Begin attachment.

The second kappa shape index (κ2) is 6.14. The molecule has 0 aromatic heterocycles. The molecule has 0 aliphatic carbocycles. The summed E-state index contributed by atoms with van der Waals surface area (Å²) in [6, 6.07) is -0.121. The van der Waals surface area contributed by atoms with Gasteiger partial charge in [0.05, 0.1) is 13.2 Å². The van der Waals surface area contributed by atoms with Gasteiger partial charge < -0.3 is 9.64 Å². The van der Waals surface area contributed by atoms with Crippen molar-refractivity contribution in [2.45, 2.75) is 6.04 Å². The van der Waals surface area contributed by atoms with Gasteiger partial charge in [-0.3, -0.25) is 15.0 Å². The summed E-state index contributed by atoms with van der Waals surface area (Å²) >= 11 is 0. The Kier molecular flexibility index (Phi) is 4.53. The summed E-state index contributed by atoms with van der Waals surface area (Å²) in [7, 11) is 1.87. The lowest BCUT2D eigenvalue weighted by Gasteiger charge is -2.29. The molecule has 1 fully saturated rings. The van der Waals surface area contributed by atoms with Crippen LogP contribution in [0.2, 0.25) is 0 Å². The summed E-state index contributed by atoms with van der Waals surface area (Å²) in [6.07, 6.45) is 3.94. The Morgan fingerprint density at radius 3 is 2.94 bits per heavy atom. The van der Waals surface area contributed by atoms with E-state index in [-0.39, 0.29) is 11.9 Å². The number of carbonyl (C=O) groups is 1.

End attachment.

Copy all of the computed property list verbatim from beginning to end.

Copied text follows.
The second kappa shape index (κ2) is 6.14. The molecule has 0 aromatic heterocycles. The molecule has 0 aliphatic carbocycles. The summed E-state index contributed by atoms with van der Waals surface area (Å²) in [6, 6.07) is -0.121. The van der Waals surface area contributed by atoms with Gasteiger partial charge in [0.05, 0.1) is 13.2 Å². The van der Waals surface area contributed by atoms with Gasteiger partial charge < -0.3 is 9.64 Å². The van der Waals surface area contributed by atoms with Crippen molar-refractivity contribution in [2.45, 2.75) is 6.04 Å². The van der Waals surface area contributed by atoms with Gasteiger partial charge in [-0.3, -0.25) is 15.0 Å². The summed E-state index contributed by atoms with van der Waals surface area (Å²) >= 11 is 0. The Kier molecular flexibility index (Phi) is 4.53. The summed E-state index contributed by atoms with van der Waals surface area (Å²) in [7, 11) is 1.87. The lowest BCUT2D eigenvalue weighted by Gasteiger charge is -2.29. The molecule has 1 fully saturated rings. The van der Waals surface area contributed by atoms with Crippen LogP contribution in [0.2, 0.25) is 0 Å². The summed E-state index contributed by atoms with van der Waals surface area (Å²) in [6.07, 6.45) is 3.94. The Morgan fingerprint density at radius 3 is 2.94 bits per heavy atom. The van der Waals surface area contributed by atoms with E-state index in [-0.39, 0.29) is 11.9 Å². The number of carbonyl (C=O) groups is 1.